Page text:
Healthcare942 (45.6)586 (47.7)332 (43.7)24 (30.0)
   Economics, management and law188 (9.1)97 (7.9)78 (10.3)13 (16.2)
   Literature, arts, humanities, and social sciences412 (19.9)214 (17.4)177 (23.3)21 (26.2)
   Other232 (11.2)151 (12.3)70 (9.2)11 (13.8)
Educational level of parents 4 0.3784
   Higher education study or university1132 (43.7)687 (44.3)400 (42.5)45 (46.9)
   High school642 (24.8)373 (24.1)243 (25.8)26 (27.1)
   Vocational study748 (28.9)444 (28.6)282 (29.9)22 (22.9)
   Primary education66 (2.6)46 (3.0)17 (1.8)3 (3.1)
Income source
   Family 5 0.9942
   Yes2271 (90.8)1376 (90.9)815 (90.8)80 (90.9)
   No229 (9.2)138 (9.1)83 (9.2)8 (9.1)
   Scholarship 6 0.1590
   Yes1056 (55.6)649 (56.5)379 (55.0)28 (44.4)
   No844 (44.4)499 (43.5)310 (45.0)35 (55.6)
   Paid employment 7 <0.0001
   Yes1049 (54.4)588 (50.4)415 (60.1)46 (63.9)
   No879 (45.6)578 (49.6)275 (39.9)26 (36.1)
* Chi2-test. Missing data: 1 n = 8 (data missing on e-cigarette use); 2 Electronic cigarette use: never e-cigarette users were those who had never tried it. Current users comprised those regularly using e-cigarettes at time of survey, daily, or occasionally (less of once a day). Former users were those who were not current smokers among experimenters, as opposed to current users. 3 n = 652; 4 n = 132; 5 n = 220; 6 n = 820; 7 n = 792.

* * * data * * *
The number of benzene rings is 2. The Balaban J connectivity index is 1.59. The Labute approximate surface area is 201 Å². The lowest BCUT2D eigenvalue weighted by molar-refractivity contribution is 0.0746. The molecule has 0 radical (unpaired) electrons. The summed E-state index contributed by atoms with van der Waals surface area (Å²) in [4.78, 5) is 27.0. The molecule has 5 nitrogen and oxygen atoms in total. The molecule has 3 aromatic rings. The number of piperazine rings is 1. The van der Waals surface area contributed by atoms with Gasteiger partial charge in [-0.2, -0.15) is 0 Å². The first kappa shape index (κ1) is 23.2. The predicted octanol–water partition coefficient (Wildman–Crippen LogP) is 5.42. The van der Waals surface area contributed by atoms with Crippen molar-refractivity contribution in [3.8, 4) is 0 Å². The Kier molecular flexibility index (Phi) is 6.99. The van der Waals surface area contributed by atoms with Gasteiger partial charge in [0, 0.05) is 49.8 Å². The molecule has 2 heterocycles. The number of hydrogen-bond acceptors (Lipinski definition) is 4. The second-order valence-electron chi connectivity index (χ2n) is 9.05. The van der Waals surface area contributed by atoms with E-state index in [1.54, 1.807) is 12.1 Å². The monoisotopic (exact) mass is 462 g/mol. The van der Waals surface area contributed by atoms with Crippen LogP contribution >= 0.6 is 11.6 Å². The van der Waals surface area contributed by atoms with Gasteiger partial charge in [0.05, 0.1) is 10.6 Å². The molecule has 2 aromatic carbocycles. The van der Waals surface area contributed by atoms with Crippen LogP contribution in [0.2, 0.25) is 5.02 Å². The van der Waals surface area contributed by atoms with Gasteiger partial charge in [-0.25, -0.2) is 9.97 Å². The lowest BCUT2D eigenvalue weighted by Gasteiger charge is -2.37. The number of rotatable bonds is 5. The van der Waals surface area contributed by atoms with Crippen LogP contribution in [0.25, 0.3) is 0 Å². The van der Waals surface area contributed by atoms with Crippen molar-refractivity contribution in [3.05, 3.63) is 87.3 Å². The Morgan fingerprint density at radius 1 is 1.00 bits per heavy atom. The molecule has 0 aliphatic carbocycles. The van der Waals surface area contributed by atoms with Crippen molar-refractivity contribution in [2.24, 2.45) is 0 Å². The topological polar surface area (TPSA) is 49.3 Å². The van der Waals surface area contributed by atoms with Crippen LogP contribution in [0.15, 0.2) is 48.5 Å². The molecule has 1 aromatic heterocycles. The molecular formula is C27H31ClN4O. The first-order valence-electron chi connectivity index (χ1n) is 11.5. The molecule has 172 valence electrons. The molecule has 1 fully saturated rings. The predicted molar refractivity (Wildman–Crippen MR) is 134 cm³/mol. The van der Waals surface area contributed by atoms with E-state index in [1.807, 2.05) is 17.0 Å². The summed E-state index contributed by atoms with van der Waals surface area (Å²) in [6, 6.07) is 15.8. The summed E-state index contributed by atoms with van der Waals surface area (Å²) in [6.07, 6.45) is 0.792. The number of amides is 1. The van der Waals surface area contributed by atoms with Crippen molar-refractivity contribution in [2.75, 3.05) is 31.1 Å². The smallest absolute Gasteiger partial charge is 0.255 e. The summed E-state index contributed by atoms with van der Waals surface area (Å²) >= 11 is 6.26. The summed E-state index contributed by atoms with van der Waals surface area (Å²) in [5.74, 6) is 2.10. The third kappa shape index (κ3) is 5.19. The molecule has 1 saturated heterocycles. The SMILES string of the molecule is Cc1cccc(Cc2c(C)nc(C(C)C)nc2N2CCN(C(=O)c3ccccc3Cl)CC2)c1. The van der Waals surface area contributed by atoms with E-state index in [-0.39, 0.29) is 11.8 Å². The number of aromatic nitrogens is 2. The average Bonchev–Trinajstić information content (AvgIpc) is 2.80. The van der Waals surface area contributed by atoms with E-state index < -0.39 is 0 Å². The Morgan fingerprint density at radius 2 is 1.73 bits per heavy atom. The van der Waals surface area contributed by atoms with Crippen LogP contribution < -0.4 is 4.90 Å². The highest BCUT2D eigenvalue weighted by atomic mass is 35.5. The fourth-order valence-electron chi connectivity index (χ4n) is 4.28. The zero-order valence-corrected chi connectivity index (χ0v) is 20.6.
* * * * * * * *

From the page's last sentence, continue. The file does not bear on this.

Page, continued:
Table 2. E-cigarette use according to smoking status.
Table 2. E-cigarette use according to smoking status.
Tobacco-Smoking 1p *
All Students 2 n = 2706Never Smokers n = 1160Former Smokers n = 241Current Smokers n = 1305
n (%)n (%)n (%)n (%)
E-cigarette use 3 <0.0001
   Never use1621 (59.9)1003 (86.5)66 (27.4)552 (42.3)
   Former use987 (36.5)153 (13.2)146 (60.6)688 (52.7)
   Current use98 (3.6)4 (0.3)29 (12.0)65 (5.0)
Test sequence of tobacco and e-cigarette 4,5n = 550 n = 80n = 4700.0009
   E-cigarette before tobacco18 (3.3)-3 (3.7)15 (3.2)
   E-cigarette and tobacco the same year40 (7.3)-6 (7.5)34 (7.2)
   E-cigarette after tobacco492 (89.4)-71 (88.8)421 (89.6)
Nicotine in cartridges 6n = 98n = 4n = 29n = 650.0152 γ
   Only e-liquids with nicotine7 (7.1)0 (0.0)1 (3.5)6 (9.2)
   Only nicotine-free e-liquids61 (62.3)0 (0.0)17 (58.6)44 (67.7)
   Both19 (19.4)4 (100.0)6 (20.7)9 (13.4)
   Unaware of nicotine in e-liquids11 (11.2)0 (0.0)5 (17.2)6 (9.2)